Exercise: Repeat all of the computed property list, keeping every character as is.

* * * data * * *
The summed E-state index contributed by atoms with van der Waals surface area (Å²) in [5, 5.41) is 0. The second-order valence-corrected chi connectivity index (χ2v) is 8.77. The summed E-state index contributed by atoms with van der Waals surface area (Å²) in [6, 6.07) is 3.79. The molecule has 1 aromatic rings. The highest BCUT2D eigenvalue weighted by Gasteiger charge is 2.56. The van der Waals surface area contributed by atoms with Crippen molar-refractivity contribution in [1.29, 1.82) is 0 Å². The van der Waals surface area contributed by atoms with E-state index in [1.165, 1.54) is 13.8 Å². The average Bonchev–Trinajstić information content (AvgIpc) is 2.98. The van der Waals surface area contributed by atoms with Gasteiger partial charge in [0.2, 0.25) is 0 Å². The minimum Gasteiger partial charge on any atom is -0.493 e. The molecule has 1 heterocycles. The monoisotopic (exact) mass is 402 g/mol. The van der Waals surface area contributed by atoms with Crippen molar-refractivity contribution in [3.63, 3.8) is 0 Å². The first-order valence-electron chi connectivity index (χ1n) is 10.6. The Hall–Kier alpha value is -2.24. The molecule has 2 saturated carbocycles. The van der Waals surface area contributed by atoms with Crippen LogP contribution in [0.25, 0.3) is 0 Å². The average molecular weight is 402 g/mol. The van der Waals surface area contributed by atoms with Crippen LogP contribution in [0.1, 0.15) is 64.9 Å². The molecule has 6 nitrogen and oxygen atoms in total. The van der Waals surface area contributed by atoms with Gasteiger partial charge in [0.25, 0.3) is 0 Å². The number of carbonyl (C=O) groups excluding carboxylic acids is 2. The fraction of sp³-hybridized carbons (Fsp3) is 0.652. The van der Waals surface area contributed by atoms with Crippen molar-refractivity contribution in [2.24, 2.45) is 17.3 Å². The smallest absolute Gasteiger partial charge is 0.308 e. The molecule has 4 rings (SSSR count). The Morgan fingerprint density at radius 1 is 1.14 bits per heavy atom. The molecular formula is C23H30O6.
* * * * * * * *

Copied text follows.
The summed E-state index contributed by atoms with van der Waals surface area (Å²) in [5, 5.41) is 0. The second-order valence-corrected chi connectivity index (χ2v) is 8.77. The summed E-state index contributed by atoms with van der Waals surface area (Å²) in [6, 6.07) is 3.79. The molecule has 1 aromatic rings. The highest BCUT2D eigenvalue weighted by Gasteiger charge is 2.56. The van der Waals surface area contributed by atoms with Crippen molar-refractivity contribution in [1.29, 1.82) is 0 Å². The van der Waals surface area contributed by atoms with E-state index in [1.165, 1.54) is 13.8 Å². The average Bonchev–Trinajstić information content (AvgIpc) is 2.98. The van der Waals surface area contributed by atoms with Gasteiger partial charge in [0.2, 0.25) is 0 Å². The minimum Gasteiger partial charge on any atom is -0.493 e. The molecule has 1 heterocycles. The monoisotopic (exact) mass is 402 g/mol. The van der Waals surface area contributed by atoms with Crippen molar-refractivity contribution in [3.63, 3.8) is 0 Å². The first-order valence-electron chi connectivity index (χ1n) is 10.6. The Hall–Kier alpha value is -2.24. The molecule has 2 saturated carbocycles. The van der Waals surface area contributed by atoms with Crippen LogP contribution in [0.25, 0.3) is 0 Å². The average molecular weight is 402 g/mol. The van der Waals surface area contributed by atoms with Crippen LogP contribution in [0.1, 0.15) is 64.9 Å². The molecule has 6 nitrogen and oxygen atoms in total. The van der Waals surface area contributed by atoms with Gasteiger partial charge in [0.25, 0.3) is 0 Å². The number of carbonyl (C=O) groups excluding carboxylic acids is 2. The fraction of sp³-hybridized carbons (Fsp3) is 0.652. The van der Waals surface area contributed by atoms with Crippen molar-refractivity contribution in [2.24, 2.45) is 17.3 Å². The smallest absolute Gasteiger partial charge is 0.308 e. The molecule has 4 rings (SSSR count). The Morgan fingerprint density at radius 1 is 1.14 bits per heavy atom. The molecular formula is C23H30O6.